My project’s topic consists of how young professional women today continue to face adversity in the work place, different yet too familiar of the discrimination faced in the Mad Men era. My original writing was an op-ed piece about my own personal experience interning at a technology firm juxtaposed with the issues presented on AMC’s show Mad Men. I plan to re-purpose this into a creative story that conveys the view point of a young professional woman today to the viewpoint of Peggy Olson and Joan Holloway from Mad Men.

In my search for writing in various genres on this topic, I came across many different rhetorical situations, ranging from op-ed to “how-to” and an article that speaks directly to the employers of tech companies.

First up: The Mad Men Woman of Today: The Next Chapter

Published in the Forbes Woman section of Forbes, this article reaches out to a narrow audience of women who work in the business world. The piece’s exigence surrounds the season finale of Mad Men and how women today should see the end of the show as an opportunity to pay homage to the primary female characters, Peggy Olson and Joan Holloway. It eloquently combined statistics of the Mad Men era with statistics of today, illustrating how much women have succeeded but how much more room there is for improvement.

I think my only critique of this piece was how limited its goals were. Why not publish this for men and women to see? After all, men and women both watch the show. Furthermore, the piece talks about women leaving traditional men-centered cultural businesses for entrepreneurial ventures. Why don’t we encourage women to spark a change within the organization they already work for? There is room for entrepreneurship of thought and culture within an already established company.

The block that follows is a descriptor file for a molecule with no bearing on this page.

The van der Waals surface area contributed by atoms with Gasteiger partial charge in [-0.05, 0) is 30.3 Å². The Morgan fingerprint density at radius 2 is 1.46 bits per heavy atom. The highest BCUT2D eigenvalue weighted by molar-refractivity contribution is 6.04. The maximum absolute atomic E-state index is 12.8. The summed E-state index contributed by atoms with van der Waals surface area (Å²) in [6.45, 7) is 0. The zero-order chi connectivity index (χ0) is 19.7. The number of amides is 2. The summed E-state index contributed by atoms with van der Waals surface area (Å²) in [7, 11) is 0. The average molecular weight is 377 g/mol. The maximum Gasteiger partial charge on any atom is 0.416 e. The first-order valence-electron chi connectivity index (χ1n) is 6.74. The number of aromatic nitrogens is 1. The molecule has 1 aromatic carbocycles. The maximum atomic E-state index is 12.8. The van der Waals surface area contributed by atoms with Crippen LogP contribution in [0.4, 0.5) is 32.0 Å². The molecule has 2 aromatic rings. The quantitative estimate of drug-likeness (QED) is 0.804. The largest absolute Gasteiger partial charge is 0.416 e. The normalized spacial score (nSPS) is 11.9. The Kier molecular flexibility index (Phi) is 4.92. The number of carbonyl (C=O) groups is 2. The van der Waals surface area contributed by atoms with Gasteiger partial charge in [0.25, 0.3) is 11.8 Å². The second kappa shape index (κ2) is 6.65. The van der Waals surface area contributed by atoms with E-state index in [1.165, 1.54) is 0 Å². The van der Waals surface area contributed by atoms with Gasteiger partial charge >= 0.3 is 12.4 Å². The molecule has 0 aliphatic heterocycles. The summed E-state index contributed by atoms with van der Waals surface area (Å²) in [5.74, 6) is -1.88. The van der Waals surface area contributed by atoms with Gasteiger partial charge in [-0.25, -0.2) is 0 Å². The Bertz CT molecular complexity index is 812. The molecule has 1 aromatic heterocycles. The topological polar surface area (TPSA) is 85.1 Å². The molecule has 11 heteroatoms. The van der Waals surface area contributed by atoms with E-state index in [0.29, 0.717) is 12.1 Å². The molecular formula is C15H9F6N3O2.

Second: Oink Oink: When you Work with Sexist Pigs

I have to say, I do appreciate this title. It perfectly describes some of the men I worked with at my internship over the summer. This post included a user’s story of sexism in their workplace, and how to best deal with that situation. Long story short, this woman had to deal with actual pigs. Here’s an excerpt:

“Most of the men (five out of six) started discussing which women in the sales department they’d like to sleep with, joking about planting webcams in the women’s bathroom, responding to advice I suggested about a software problem with “Oh, but you’re a woman, so you don’t know anything about computers, am I right?””

ARE YOU SERIOUS? At least, that was my initial reaction. This blatantly misogynistic behavior is completely unacceptable. But… is it? Many readers suggested to A) Get away, B) Grin and Bear it, or C) Leave the company. I don’t know about you, but I would select option D) None of the above! Why should you satisfy these men by doing any of these options, especially leaving the company? In my perspective, they are in the wrong here, not you. If anything, they should be reprimanded while you are admired for working to create an open-minded, ethical and diverse culture.

Last but not least: Fixing the Leaky Bucket: What Tech Companies Must Do to Retain Their Best Female Talent

This article, published in The Huffington Post, speaks directly to employers and recruiters at tech companies. It speaks to the need for more diversity, specifically more women, in the tech industry. One excerpt that really resonated with me was: